Alf is inclined to resurrect Don Brash’s Orewa speech – the one that occasioned lots of angry people to call him racist when he railed against race-based privilege and championed the principle of one law for all.
The speech and the principle he invoked seemed applicable to a bit of brouhaha over the law governing the use of foreign fishing boats and the way their crews are treated.
Some Maori reckon their fishing operations should be exempt from this law, which means they would like to be able to maintain practices described as slavery at sea.
But there are some other Maori – those in trade unions, for example – who seem to think that permitting slavery is a bad idea.
This creates a dilemma for your long-serving member who is acutely sensitive when it comes to issues which affect our indigenous people. Which lot of Maori should he listen to?
Normally for a loyal Nat it would be straightforward. If it’s an argument involving trade unions, you back the other side.
That’s not how things have worked out on this occasion.
Alf nevertheless will go along with party colleagues who decided some time ago that – in this case at least – the idea of one law for Maori and another law for the rest of us is not on.
Primary Industries Minister Nathan Guy back in August last year signalled he would scrap a proposal to exempt firms which hold Maori fishing quota from the law change, which outlaws the use of foreign flagged fishing vessels in New Zealand.
You can read all about it here, if you have forgotten.
The exemption for Maori quota holders until 2020 was included in a bill to require all fishing vessels to re-flag and register in New Zealand by 2016 after Maori fisheries interests claimed it would be uneconomical to fish the quota if they could not continue to use foreign vessels.
However, Mr Guy has indicated he will pull the Maori quota amendment from the bill.
“It is important for our trading partners to know that we have unequivocally stamped out bad behaviour on our waters. I don’t think the amended bill, as it stands, meets this objective.”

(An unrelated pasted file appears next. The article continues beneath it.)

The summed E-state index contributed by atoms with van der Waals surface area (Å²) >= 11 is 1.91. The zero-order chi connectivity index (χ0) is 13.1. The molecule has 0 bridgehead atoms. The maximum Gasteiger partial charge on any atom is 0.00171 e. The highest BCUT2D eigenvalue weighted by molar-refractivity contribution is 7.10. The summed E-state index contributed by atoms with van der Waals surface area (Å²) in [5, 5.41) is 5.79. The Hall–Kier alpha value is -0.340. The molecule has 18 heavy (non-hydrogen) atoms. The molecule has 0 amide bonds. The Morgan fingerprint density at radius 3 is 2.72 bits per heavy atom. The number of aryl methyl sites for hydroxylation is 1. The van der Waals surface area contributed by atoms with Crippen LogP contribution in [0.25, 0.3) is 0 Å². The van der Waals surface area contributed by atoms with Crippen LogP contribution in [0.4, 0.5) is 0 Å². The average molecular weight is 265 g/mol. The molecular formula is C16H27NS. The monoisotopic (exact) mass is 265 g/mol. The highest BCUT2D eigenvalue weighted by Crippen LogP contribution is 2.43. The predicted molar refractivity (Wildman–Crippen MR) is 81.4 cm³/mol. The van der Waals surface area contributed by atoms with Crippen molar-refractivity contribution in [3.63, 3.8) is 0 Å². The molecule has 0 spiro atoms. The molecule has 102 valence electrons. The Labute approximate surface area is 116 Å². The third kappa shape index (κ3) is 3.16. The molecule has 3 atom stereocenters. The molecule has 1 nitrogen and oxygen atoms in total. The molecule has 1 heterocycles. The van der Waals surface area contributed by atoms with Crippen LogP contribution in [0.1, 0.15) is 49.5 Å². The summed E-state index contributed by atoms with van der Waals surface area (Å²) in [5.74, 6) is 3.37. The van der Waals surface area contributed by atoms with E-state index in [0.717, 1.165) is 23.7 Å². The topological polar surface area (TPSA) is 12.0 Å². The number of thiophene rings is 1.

The Stuff report brought the union side of the argument into the frame.
Council of Trade Unions’ Maori spokesman Syd Keepa said: “We can not support exemptions that allow some ships to continue with slave labour conditions for four additional years beyond 2016 when the flagging requirements apply to the rest.”
The Rail and Maritime Union also spoke out against it, saying while the 1992 Sealords fishery settlement was important for Maori, “to allow the continuing exploitation of a group of workers is also wrong”.
Oh, and let’s not forget that Talleys also objected, saying the exemption would allow iwi to use foreign labour rather than develop a Maori industry.
Maori are hard done by, according to the job stats, and here was an opportunity for Maori fishing companies to do their people a favour and give them work.
But this week the matter has been resurrected and the Maori fisheries trust Te Ohu Kaimoana has said it disappointed the Government has dropped iwi exemptions.
The matter was resurrected when the Government on Tuesday night introduced changes to the Fisheries Bill to include iwi in the requirements.
Alf happened to be in the bar and missed whatever happened in the House but he heard a Radio NZ account of the trust’s response
Te Ohu Kaimoana said Maori had about 17 percent of deep water quota which were caught by a range of vessels, including foreign ships.
Chief executive Peter Douglas said while iwi did not oppose the kaupapa, the extra time had been to recognised that Maori were new to the sector and could take longer to make the transition.
A Stuff report fleshes things out a bit:
It says the Ngapuhi mob up north had won an amendment which would have given it permission to continue using foreign charter fishing vessels after 2016.
All other fishing companies were required to fly New Zealand flags from that year.
The Fisheries (Foreign Charter Vessels and Other Matters) Amendment Bill has languished way down on the parliamentary order paper for nearly a year, but it is suddenly up for a second reading at 8.30pm today.
This follows publicity last week around continued abuse of Indonesian crews on FCVs.
They made the claim after Fairfax Media last week reported that about 480 Indonesian men working on South Korean fishing boats chartered to New Zealand companies had been underpaid by about $25 million.
Mind you, you can’t exactly call that slavery.
Real slaves aren’t paid anything.